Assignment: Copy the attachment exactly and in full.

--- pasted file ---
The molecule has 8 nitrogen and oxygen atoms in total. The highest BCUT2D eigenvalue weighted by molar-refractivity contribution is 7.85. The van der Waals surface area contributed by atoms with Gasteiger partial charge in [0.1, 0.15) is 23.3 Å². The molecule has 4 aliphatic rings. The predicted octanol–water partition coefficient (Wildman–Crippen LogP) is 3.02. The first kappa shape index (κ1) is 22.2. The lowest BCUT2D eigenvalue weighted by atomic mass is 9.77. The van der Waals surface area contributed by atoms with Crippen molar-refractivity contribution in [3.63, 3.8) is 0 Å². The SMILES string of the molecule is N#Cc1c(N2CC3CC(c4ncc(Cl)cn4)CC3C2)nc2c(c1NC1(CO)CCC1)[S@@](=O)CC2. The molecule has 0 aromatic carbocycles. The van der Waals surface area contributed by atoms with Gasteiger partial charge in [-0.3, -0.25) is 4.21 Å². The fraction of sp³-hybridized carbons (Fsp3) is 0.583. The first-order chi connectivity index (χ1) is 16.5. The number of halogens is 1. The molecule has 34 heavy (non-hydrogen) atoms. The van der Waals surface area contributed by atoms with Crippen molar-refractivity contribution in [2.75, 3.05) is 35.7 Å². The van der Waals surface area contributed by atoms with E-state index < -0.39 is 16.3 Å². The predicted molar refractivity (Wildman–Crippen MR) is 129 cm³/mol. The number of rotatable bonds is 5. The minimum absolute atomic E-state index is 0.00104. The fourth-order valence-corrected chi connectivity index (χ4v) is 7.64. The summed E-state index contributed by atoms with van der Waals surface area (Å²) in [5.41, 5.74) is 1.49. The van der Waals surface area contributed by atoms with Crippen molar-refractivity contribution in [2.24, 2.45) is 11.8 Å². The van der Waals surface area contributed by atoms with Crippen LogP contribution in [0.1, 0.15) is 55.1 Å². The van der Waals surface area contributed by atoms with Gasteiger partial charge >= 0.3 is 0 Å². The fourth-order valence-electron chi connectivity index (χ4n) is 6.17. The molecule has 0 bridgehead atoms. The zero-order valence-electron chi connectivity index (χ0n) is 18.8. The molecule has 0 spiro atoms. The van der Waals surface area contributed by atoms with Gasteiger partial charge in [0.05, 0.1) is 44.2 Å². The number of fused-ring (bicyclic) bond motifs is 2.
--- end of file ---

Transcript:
The molecule has 8 nitrogen and oxygen atoms in total. The highest BCUT2D eigenvalue weighted by molar-refractivity contribution is 7.85. The van der Waals surface area contributed by atoms with Gasteiger partial charge in [0.1, 0.15) is 23.3 Å². The molecule has 4 aliphatic rings. The predicted octanol–water partition coefficient (Wildman–Crippen LogP) is 3.02. The first kappa shape index (κ1) is 22.2. The lowest BCUT2D eigenvalue weighted by atomic mass is 9.77. The van der Waals surface area contributed by atoms with Crippen molar-refractivity contribution in [3.63, 3.8) is 0 Å². The SMILES string of the molecule is N#Cc1c(N2CC3CC(c4ncc(Cl)cn4)CC3C2)nc2c(c1NC1(CO)CCC1)[S@@](=O)CC2. The molecule has 0 aromatic carbocycles. The van der Waals surface area contributed by atoms with Gasteiger partial charge in [-0.3, -0.25) is 4.21 Å². The fraction of sp³-hybridized carbons (Fsp3) is 0.583. The first-order chi connectivity index (χ1) is 16.5. The number of halogens is 1. The molecule has 34 heavy (non-hydrogen) atoms. The van der Waals surface area contributed by atoms with Crippen molar-refractivity contribution in [2.75, 3.05) is 35.7 Å². The van der Waals surface area contributed by atoms with E-state index < -0.39 is 16.3 Å². The predicted molar refractivity (Wildman–Crippen MR) is 129 cm³/mol. The number of rotatable bonds is 5. The minimum absolute atomic E-state index is 0.00104. The fourth-order valence-corrected chi connectivity index (χ4v) is 7.64. The summed E-state index contributed by atoms with van der Waals surface area (Å²) in [5.41, 5.74) is 1.49. The van der Waals surface area contributed by atoms with Crippen molar-refractivity contribution in [2.24, 2.45) is 11.8 Å². The van der Waals surface area contributed by atoms with Crippen LogP contribution in [0.1, 0.15) is 55.1 Å². The van der Waals surface area contributed by atoms with Gasteiger partial charge >= 0.3 is 0 Å². The fourth-order valence-electron chi connectivity index (χ4n) is 6.17. The molecule has 0 bridgehead atoms. The zero-order valence-electron chi connectivity index (χ0n) is 18.8. The molecule has 0 spiro atoms. The van der Waals surface area contributed by atoms with Gasteiger partial charge in [0.05, 0.1) is 44.2 Å². The number of fused-ring (bicyclic) bond motifs is 2.